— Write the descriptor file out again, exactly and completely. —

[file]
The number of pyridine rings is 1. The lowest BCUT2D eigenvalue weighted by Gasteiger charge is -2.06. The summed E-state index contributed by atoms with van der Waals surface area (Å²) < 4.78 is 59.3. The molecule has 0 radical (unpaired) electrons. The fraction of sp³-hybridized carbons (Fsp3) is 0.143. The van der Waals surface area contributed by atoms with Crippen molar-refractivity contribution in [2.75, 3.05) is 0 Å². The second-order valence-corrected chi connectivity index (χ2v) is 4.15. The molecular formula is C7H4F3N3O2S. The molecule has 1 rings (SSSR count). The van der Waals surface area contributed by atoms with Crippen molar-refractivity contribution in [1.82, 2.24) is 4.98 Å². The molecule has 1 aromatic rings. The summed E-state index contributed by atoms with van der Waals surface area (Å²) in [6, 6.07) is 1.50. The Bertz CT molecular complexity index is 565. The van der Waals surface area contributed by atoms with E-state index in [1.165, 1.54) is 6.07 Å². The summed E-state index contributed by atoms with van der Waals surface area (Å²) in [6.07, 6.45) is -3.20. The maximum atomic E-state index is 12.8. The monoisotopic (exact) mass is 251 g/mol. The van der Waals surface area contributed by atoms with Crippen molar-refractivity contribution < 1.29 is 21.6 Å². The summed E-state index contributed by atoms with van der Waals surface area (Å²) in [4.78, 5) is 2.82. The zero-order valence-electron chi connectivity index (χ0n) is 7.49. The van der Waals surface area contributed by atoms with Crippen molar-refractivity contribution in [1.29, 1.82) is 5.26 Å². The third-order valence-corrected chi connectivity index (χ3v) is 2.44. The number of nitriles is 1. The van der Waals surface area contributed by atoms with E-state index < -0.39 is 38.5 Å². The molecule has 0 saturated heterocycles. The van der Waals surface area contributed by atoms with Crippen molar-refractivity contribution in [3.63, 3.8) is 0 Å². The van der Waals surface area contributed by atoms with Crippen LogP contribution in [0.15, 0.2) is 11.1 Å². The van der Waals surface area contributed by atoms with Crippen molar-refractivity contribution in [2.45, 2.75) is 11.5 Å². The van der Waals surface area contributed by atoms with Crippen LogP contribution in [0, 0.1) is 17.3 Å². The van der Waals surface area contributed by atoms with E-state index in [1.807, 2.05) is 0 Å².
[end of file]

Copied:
The number of pyridine rings is 1. The lowest BCUT2D eigenvalue weighted by Gasteiger charge is -2.06. The summed E-state index contributed by atoms with van der Waals surface area (Å²) < 4.78 is 59.3. The molecule has 0 radical (unpaired) electrons. The fraction of sp³-hybridized carbons (Fsp3) is 0.143. The van der Waals surface area contributed by atoms with Crippen molar-refractivity contribution in [2.75, 3.05) is 0 Å². The second-order valence-corrected chi connectivity index (χ2v) is 4.15. The molecular formula is C7H4F3N3O2S. The molecule has 1 rings (SSSR count). The van der Waals surface area contributed by atoms with Crippen molar-refractivity contribution in [1.82, 2.24) is 4.98 Å². The molecule has 1 aromatic rings. The summed E-state index contributed by atoms with van der Waals surface area (Å²) in [6, 6.07) is 1.50. The Bertz CT molecular complexity index is 565. The van der Waals surface area contributed by atoms with E-state index in [1.165, 1.54) is 6.07 Å². The summed E-state index contributed by atoms with van der Waals surface area (Å²) in [6.07, 6.45) is -3.20. The maximum atomic E-state index is 12.8. The monoisotopic (exact) mass is 251 g/mol. The van der Waals surface area contributed by atoms with Crippen molar-refractivity contribution < 1.29 is 21.6 Å². The summed E-state index contributed by atoms with van der Waals surface area (Å²) in [4.78, 5) is 2.82. The zero-order valence-electron chi connectivity index (χ0n) is 7.49. The van der Waals surface area contributed by atoms with Crippen molar-refractivity contribution in [1.29, 1.82) is 5.26 Å². The third-order valence-corrected chi connectivity index (χ3v) is 2.44. The number of nitriles is 1. The van der Waals surface area contributed by atoms with E-state index < -0.39 is 38.5 Å². The molecule has 0 saturated heterocycles. The van der Waals surface area contributed by atoms with Crippen molar-refractivity contribution in [3.63, 3.8) is 0 Å². The van der Waals surface area contributed by atoms with Crippen LogP contribution in [0.15, 0.2) is 11.1 Å². The van der Waals surface area contributed by atoms with Crippen molar-refractivity contribution in [2.45, 2.75) is 11.5 Å². The van der Waals surface area contributed by atoms with Crippen LogP contribution in [0, 0.1) is 17.3 Å². The van der Waals surface area contributed by atoms with E-state index in [1.807, 2.05) is 0 Å².